The Youthworker And Boundaries. . . .

This morning I read that great wake-up call from the Apostle Paul in Ephesians 6. It starts like this: “Finally, be strong in the Lord and in the strength of His might. Put on the whole armor of God. . . that you may be able to stand against the schemes of the devil.” Because it’s familiar, it’s sometimes easy to brush over. Instead, it’s a passage we must settle on. . . stay there. . . and pray through.

For me, I know Paul’s words to be oh-so-true and oh-so-never-less-than-timely. Over the course of my years in youth ministry I’ve learned many things the hard way. . . either by watching myself and knowing my own heart, or observing friends as their lives come tumbling down.

One of the lessons I’ve learned is just how important it is for a youth worker to set boundaries. The fact is, we’re in a spiritual battle where the hearts and minds of kids are at stake. Consequently, the enemy wants to take us down. Add to that the fact that we’re all broken and sinful people trying to lead and minister to other broken and sinful people. And, wherever one or more broken and sinful people are gathered together, there’s a need for boundaries.

I’ve learned to appreciate boundaries. They aren’t confining. They’re life-giving. Boundaries protect us from harm and they provide for our well-being. They keep us out of trouble. And in today’s world, boundaries are more important than ever. Here are some boundaries I believe every youth worker should pursue, set, embrace, and live within.

First, don’t do youth ministry unless you have and are using an accountability network. People who decide to do youth ministry on their own without the benefit of others are usually the first to get in trouble. Find a couple of trusted friends who will engage with you in vulnerable conversation, asking the hard questions about your ministry motivations, about where you’re spending your time, and about your relationships with kids. The great benefit of this boundary is that it helps you figure out just what your weaknesses are, which then helps you set and keep other much-needed boundaries. I would also add that your accountability network shouldn’t be filled with people just like you. Be sure you’ve got some older, wiser, well-seasoned folks who have been down the path in your loop.

Second, avoid any and all inappropriate contact with kids. Sadly, I’ve known way too many youth ministry friends over the years who have destroyed their lives, their ministry, their families and even their youth group kids through crossing the line into inappropriate relationships. I absolutely hate that this is the way it is, but in today’s world, the best and safest policy is to never spend one on one time alone in private with a student. Never, ever, ever give a student  a ride alone in your car. Even when everything is on the up and up and innocent, false accusations could be made that will destroy you. Don’t visit a student of either sex in their bedroom. It’s best to minister to students in groups. If you need to have a one-on-one conversation with a student – which you will – have the conversation in a quiet corner of a public place. And when it comes to physical touch, be very careful. Even a hug that means nothing to you could send all kinds of emotional and sexual signals to needy and adoring kids.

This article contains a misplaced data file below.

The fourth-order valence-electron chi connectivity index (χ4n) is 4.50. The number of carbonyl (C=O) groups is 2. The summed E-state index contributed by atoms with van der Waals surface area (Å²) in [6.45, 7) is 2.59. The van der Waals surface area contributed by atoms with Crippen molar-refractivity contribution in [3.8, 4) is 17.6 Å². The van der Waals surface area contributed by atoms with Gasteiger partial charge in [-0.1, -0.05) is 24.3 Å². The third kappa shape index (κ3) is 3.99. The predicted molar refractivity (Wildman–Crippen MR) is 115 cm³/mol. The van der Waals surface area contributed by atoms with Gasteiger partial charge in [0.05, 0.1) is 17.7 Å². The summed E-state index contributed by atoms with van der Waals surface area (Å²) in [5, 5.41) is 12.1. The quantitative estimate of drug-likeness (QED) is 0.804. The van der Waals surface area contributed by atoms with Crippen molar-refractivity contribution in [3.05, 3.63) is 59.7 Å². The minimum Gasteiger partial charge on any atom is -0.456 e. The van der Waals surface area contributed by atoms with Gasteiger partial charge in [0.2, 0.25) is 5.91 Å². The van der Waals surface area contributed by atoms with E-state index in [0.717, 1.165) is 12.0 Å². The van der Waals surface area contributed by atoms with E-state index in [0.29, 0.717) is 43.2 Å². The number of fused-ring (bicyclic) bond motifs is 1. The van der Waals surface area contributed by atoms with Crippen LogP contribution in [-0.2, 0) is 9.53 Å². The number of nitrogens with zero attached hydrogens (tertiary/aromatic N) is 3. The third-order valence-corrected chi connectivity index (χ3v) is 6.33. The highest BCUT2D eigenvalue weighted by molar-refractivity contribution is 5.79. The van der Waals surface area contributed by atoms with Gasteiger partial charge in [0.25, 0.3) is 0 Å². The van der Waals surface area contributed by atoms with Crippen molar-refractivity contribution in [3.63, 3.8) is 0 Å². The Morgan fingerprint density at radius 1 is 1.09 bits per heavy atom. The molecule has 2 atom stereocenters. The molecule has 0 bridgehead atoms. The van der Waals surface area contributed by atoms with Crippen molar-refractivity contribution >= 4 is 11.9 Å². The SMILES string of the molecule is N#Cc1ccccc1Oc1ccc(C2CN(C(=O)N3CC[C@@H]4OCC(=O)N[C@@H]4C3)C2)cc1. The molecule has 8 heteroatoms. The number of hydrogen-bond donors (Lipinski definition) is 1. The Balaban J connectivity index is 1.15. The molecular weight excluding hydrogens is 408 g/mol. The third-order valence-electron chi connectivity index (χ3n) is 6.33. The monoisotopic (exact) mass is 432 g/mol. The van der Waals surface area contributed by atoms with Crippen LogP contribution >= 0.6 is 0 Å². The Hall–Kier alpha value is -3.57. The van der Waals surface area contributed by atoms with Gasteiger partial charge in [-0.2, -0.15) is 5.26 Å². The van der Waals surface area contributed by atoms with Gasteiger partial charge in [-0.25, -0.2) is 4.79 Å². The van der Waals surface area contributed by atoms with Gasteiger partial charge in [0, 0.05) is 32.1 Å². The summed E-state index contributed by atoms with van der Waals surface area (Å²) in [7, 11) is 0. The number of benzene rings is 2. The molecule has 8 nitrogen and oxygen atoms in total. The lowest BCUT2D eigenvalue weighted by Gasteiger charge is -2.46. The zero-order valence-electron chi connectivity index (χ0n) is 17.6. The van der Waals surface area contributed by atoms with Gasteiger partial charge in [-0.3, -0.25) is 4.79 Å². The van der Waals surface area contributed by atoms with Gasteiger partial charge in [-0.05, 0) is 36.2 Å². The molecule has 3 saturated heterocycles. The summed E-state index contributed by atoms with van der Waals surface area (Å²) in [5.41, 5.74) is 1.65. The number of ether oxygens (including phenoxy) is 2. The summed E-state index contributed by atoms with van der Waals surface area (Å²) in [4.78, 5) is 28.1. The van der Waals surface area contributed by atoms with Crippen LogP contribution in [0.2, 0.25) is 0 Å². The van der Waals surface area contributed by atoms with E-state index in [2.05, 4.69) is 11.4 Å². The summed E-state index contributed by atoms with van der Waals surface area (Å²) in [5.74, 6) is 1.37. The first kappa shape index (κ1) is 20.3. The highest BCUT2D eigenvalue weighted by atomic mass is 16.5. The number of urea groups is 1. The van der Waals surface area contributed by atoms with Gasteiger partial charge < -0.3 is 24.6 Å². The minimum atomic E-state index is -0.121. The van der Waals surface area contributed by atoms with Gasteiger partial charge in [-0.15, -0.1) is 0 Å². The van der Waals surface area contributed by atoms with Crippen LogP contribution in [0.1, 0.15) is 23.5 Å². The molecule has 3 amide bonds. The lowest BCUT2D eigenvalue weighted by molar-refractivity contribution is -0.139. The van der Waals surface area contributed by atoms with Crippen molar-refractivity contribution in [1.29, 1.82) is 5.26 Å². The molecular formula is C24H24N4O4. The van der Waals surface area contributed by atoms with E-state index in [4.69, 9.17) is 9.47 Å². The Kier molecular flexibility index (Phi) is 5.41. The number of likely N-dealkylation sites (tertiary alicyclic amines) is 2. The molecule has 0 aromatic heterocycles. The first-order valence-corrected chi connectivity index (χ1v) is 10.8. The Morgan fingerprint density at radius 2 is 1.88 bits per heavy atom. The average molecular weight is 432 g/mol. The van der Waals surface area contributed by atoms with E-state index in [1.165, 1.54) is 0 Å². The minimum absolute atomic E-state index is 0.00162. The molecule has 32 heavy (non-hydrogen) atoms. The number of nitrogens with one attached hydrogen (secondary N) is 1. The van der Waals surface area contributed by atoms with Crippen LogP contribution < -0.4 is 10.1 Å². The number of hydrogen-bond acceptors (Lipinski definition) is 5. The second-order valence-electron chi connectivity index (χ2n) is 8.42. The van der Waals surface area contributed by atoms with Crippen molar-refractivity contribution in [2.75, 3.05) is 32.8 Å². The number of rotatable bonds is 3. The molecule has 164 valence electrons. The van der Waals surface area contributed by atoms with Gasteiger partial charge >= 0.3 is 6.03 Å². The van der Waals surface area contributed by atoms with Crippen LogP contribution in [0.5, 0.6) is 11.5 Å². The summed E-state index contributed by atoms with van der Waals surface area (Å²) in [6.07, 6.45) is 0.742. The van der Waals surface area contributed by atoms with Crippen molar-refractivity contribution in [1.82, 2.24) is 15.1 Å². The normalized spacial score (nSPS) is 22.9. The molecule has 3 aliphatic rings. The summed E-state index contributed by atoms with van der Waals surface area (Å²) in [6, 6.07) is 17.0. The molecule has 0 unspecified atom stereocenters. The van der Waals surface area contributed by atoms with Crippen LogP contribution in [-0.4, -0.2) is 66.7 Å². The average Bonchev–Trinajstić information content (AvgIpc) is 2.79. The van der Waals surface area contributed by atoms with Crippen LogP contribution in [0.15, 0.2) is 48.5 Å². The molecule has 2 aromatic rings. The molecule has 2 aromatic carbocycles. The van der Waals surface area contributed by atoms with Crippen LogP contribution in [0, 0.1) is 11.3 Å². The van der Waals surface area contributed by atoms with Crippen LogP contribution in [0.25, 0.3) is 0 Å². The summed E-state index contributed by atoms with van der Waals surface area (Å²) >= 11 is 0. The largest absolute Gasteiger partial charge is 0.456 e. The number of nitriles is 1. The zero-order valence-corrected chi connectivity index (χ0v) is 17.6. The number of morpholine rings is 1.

Third, develop a clear set of parameters for how you will engage with students through your smartphone and social media platforms. All these tools are great. They enable us to stay in touch with kids like we’ve never been able to stay in touch before. But if we aren’t careful, our communications could cross the line into the realm of the inappropriate real fast. I’ve learned that it’s just best to carry the same rules for personal contact over into the world of social media. Group texts and messages offer built-in accountability.

Fourth, if you find yourself crossing a line, run to your accountability partners and scream out to them for help. If you find yourself crossing a line and enjoying it, run and scream like there’s no tomorrow. Then, start to take the necessary steps under the supervision of a group of ministry leaders at your church to admit your wrongdoing, seek forgiveness, submit to oversight, and get back on track. . . even if that means stepping away from ministry temporarily or for good.

Finally, learn the power of saying “no.” Perhaps this is the most important boundary I’ve learned to set in my own life and ministry. Don’t let your investment of youth ministry time cut into your time with the Lord, your time with your family, or your time pursuing your own personal interests and friends. We all need balance in our lives. And if someone you know and love – particularly your spouse – tells you that you’ve crossed the boundary to the point where you’re no longer spending time where you should be.. . .well, you’ve got to listen and you’ve got to make changes.

Those are just a few important boundaries. Whenever I hear about a high-profile ministry leader who has fallen into sin, I’m tempted to wag my finger at them in condescending disapproval. Then I remember who I am and how I’m tempted. I remind myself that I’m only one bad decision away from being that guy. There but for the grace of God go I. And that is why you, me, and everyone else in youth ministry need to set and stay within boundaries. The Apostle Paul issued a warning in Galatians 6:1 that’s just as relevant to us today: “Keep watch on yourself, lest you too be tempted.”

What other boundaries have you found to be helpful?

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